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on 8 November 2003
This book was absolutely fascinating. I initially didn't think that it would be as interesting as it was, but it didn't take long to get drawn into it. This is one of those marvellous history books that truly makes the subject seem alive. It examines the role the corset played in society, in more ways than I would have originally thought possible. It also has plentiful illustrations and photographs. In fact, one of the chapters thoroughly covers advertising and corsets. It focuses primarily on the corset in Victorian Britain, but it does cover corsetry in America in the 19th century to a lesser degree.
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on 2 March 2010
If the 'dress reformer' Ira Warner did not advocate abolishing corsets, that is probably because he is Ira De Ver Warner, one of the two Warner Brothers, of Warner Brothers Corset Co.

Whilst the ventilating corset illustrated could have had more ventilation, such corsets were available, and sold by the likes of David Fanning of Worcester Corset Co. since about 1870. Corsets made of open mesh fabric were also made by brand name firms like Thomson, Langdon & Co.

The corsets from the Leceister Museums collection are not unworn because they were bad, but because these corsets came from Symingtons, a corset firm that bought corsets from other manufacturers, probably for research. Therefore no need to buy old, worn or dirty corsets - it would have delayed analysis and copying if nothing else.

More snide remarks about Ixtle... William Pretty & Sons used this in their corsets as their firm had close relations with Warner Brothers and swapped or traded patented technologies. Ixtle was manufactured into Coraline, and Coraline corsets sold by the million. William Pretty manufactured these too, and Warners sold Pretty's corsets in the US.

Yes, 15 inch corsets were available. So were 54 inch. You may gather by now I found the author's prejudices and poor research rather irritating, sad to say.
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on 3 May 2010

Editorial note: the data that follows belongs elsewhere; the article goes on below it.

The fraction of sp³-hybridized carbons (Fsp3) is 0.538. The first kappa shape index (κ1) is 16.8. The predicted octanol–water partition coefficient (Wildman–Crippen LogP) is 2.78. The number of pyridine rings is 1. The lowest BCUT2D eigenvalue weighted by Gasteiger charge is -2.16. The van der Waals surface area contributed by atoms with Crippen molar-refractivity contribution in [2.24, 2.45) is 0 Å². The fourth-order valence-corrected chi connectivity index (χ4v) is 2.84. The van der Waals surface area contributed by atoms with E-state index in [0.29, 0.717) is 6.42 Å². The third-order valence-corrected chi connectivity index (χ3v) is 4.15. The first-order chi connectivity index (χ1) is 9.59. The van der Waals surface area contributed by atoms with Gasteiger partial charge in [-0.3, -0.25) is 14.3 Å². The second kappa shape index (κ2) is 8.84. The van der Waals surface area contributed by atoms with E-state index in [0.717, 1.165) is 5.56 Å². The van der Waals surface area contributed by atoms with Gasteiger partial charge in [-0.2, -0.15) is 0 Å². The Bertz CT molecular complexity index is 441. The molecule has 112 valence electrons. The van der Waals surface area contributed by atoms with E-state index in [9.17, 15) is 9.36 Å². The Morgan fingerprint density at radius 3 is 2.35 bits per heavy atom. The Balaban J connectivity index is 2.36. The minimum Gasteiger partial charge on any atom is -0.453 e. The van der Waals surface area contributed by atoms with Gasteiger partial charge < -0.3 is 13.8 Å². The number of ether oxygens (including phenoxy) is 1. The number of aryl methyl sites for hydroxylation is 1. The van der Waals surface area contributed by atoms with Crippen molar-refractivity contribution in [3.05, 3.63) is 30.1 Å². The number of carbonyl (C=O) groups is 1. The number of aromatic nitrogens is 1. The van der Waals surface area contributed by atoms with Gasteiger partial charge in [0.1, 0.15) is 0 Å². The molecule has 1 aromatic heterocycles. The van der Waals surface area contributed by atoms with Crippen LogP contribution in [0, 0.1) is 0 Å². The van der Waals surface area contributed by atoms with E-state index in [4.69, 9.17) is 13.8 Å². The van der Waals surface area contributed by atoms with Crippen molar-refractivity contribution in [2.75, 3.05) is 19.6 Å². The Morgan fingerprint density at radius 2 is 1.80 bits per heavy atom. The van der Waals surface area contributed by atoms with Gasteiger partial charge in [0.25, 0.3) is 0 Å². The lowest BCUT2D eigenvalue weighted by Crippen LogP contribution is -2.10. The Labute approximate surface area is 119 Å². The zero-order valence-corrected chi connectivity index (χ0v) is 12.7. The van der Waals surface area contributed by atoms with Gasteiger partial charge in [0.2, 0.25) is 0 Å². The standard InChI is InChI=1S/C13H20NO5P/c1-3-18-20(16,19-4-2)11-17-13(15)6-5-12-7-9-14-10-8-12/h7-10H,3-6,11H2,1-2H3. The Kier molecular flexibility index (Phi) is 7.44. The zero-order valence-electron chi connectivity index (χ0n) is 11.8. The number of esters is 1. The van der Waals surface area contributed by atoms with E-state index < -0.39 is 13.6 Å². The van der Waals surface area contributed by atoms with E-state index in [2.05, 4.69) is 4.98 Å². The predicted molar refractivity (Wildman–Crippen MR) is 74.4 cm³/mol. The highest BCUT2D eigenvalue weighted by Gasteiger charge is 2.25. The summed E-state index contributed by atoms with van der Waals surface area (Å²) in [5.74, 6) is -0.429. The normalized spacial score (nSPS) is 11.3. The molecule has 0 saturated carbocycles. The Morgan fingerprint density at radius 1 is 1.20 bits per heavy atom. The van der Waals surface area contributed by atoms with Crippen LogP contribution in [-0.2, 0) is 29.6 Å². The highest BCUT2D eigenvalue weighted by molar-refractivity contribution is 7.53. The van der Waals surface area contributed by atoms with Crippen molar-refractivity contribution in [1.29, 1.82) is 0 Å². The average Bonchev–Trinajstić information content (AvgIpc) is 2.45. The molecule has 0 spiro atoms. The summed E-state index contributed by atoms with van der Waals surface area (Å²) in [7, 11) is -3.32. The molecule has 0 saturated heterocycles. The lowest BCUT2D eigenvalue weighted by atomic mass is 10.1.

This book explores a feminist view on the corset, and is the only book I seem to have found to write about this subject with this slant. It makes comment on the history and realities by many - not every but many - women who wore the corset during the 19th century. It would be an invaluable read to anyone studying fashion, gender studies, women in history and/or are interested in early feminism. The work is written in a very accessible way, and makes points and criticisms of the corset, that seem to have been made out of through research. You may not agree with all of it, but it is definitely a fascinating, interesting and at times shocking read. Especially sections about early abortions, class systems, and the desire of the emancipation of women. Its hard to imagine that this was all happening only a mere 120 years or so ago, but in some respects it makes you look at todays culture, and the restraints imposed onto women today about body image and the ideal figure. It has its faults, but I think as a piece of feminist work about corsets, its brilliant read. (and to comment on the 15 inch corset, most surviving corsets today, have a waist measurement from 17inches up to 29inches and more, and most corsets averaging at 20inches, this book is not implying everyone wore a 15inch corset - its about the fact that this was considered the "ideal" to work towards, in the sense that if you had a 24 inch waist you would be wanting to compress it much as was possible, even though there were many many people arguing against tight lacing. Just like todays size zero, there are many size 10's out there wishing to be a size 8)
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